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Relationships Sundays

Love, Dating & Marriage

5 Love Languages

In yesterday’s post, I briefly mentioned the book The 5 Love Languages by Gary Chapman and I thought that it was a very relevant post for the category of Love, Dating & Marriage.

If you are in a romantic relationship and you’ve never read it, I would recommend it. It’s not my favorite book of all time, but it is one that I have had some good takeaways from that have stuck with me over the years.

The premise of the book is that there are 5 “languages” that we use to express and receive love in relationships. 
These 5 languages are:

  1. Words of affirmation (compliments)
  2. Quality time
  3. Gifts
  4. Acts of Service
  5. Physical Touch

Most of us tend to express love in the way that we ourselves like to receive love - it’s what makes sense to us.

However, our partner most often does not like to receive love in the way that we like to give it. So we need to learn what our own love languages are and then learn our partner’s so that we can learn how to express love to them in the language that they speak best.

Here’s an example - my top love language is acts of service. I LOVE it when someone does something for me. If I come home and my husband has cleaned the house - well that is the bee's knees for me! Giving gifts is on the low end for me…but it’s at the top for my husband. My natural inclination is NOT to buy him a gift, so I have to be conscientious about doing this to show him that I care about him.

It’s a different way to approach your relationship - it’s about learning to put your partner’s needs ahead of your own. That’s not something that we excel at very much in our culture. But I promise you that selfishness in a relationship does not produce a healthy relationship.

Recommended Book

Getting the Love You Want

Jan 01, 2005
ISBN: 9780743495929

Interesting Fact #1

Knowing your partner's love language and letting them know yours is a way to help you both feel loved and appreciated.


Interesting Fact #2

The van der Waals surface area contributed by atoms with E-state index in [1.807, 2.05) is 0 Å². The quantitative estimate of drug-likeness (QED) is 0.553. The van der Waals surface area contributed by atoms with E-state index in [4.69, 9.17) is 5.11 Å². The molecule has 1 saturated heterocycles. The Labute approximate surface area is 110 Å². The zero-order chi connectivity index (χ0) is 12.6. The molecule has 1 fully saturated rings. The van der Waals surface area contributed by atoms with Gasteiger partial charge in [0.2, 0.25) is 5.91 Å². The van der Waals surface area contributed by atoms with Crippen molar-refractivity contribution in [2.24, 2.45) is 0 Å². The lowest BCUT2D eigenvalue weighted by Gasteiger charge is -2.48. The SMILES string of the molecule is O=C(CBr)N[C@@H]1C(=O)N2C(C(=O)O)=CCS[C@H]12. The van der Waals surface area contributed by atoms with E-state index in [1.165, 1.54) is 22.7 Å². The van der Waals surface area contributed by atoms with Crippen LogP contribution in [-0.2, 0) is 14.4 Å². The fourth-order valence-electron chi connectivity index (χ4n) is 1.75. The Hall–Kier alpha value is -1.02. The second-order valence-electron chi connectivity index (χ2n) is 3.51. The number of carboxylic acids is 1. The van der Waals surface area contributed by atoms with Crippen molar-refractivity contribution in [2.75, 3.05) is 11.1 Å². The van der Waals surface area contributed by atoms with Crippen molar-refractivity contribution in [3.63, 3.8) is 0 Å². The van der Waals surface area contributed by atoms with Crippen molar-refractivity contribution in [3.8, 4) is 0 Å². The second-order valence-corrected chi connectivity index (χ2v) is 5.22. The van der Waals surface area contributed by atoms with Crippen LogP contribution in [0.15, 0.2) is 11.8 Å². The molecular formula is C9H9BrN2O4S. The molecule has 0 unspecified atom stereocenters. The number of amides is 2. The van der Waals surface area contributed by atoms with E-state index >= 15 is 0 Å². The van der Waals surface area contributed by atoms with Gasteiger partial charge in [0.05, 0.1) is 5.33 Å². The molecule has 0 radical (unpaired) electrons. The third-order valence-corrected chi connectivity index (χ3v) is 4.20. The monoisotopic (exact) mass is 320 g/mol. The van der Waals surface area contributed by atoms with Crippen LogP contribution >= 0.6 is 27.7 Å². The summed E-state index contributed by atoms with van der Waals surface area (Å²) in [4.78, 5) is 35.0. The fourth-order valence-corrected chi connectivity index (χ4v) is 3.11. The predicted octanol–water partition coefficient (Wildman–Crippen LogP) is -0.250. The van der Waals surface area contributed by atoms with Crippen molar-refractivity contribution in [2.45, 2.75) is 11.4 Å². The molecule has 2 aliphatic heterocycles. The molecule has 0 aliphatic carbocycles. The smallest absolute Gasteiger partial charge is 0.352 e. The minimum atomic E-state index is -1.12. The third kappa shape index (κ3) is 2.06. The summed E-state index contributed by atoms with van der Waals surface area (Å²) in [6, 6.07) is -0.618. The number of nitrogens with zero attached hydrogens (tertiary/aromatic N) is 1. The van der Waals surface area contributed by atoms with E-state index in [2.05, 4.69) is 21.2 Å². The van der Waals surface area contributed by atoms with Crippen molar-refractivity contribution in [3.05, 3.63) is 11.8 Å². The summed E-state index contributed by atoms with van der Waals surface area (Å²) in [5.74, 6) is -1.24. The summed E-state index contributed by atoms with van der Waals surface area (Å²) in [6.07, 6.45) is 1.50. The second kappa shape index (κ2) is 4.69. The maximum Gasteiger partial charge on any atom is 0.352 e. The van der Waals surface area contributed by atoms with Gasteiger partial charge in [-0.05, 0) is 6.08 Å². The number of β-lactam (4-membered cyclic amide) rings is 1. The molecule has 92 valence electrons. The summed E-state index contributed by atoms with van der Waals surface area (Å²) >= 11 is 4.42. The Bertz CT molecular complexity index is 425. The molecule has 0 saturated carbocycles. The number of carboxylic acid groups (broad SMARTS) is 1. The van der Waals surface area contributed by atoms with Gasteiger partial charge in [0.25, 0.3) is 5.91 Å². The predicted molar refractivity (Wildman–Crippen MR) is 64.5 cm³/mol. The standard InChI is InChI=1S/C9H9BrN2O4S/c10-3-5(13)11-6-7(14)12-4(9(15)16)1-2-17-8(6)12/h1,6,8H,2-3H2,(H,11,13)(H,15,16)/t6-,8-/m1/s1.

A person with physical touch as their primary love language feels love through physical affection. Aside from sex, they feel loved when their partner holds their hand, touches their arm, or gives them a massage at the end of the day, for example.


Interesting Fact #3

Your partner's love language might not be the same as yours. When couples have different primary love languages, there are bound to be misunderstandings. However, if your partner learns to speak your love language (and you, theirs), they will likely feel loved, appreciated, and, ultimately, happier in the relationship.


Quote of the day

“I am amazed by how many individuals mess up every new day with yesterday.” ― Gary Chapman

Article of the day - Is There Science Behind the Five Love Languages?

Love languages—the concept coined by Baptist pastor Gary Chapman some 30 years ago—has taken the relationships world by storm. It’s often the “go-to” topic on first dates, and, for those in relationships, love languages are said to provide deep, meaningful, and reliable insights into how relationships function. Putting love languages into action is believed to increase relationship happiness.

The concept clearly has appeal. At last count, 20 million copies have been sold worldwide of Chapman’s 1992 book The 5 Love Languages: The Secret to Love That Lasts. The book has been translated into 49 languages.

There is only one catch. There is little evidence to support the idea that love languages are “a thing,” or that love languages do much of anything to help improve relationships.

What are the love languages?

According to Chapman, there are five love languages. Each of these love languages is a way to communicate your love to your romantic partner.

In his role as a Baptist pastor, Chapman had been counselling couples for years. It was through his observations of couples that the idea of love languages was born.

He believed love languages were an intuitive and simple way to teach couples about how to tune into each other’s ways of expressing love. And so, he began running seminars for husbands and wives, and the popularity of his seminars grew.

The five love languages are: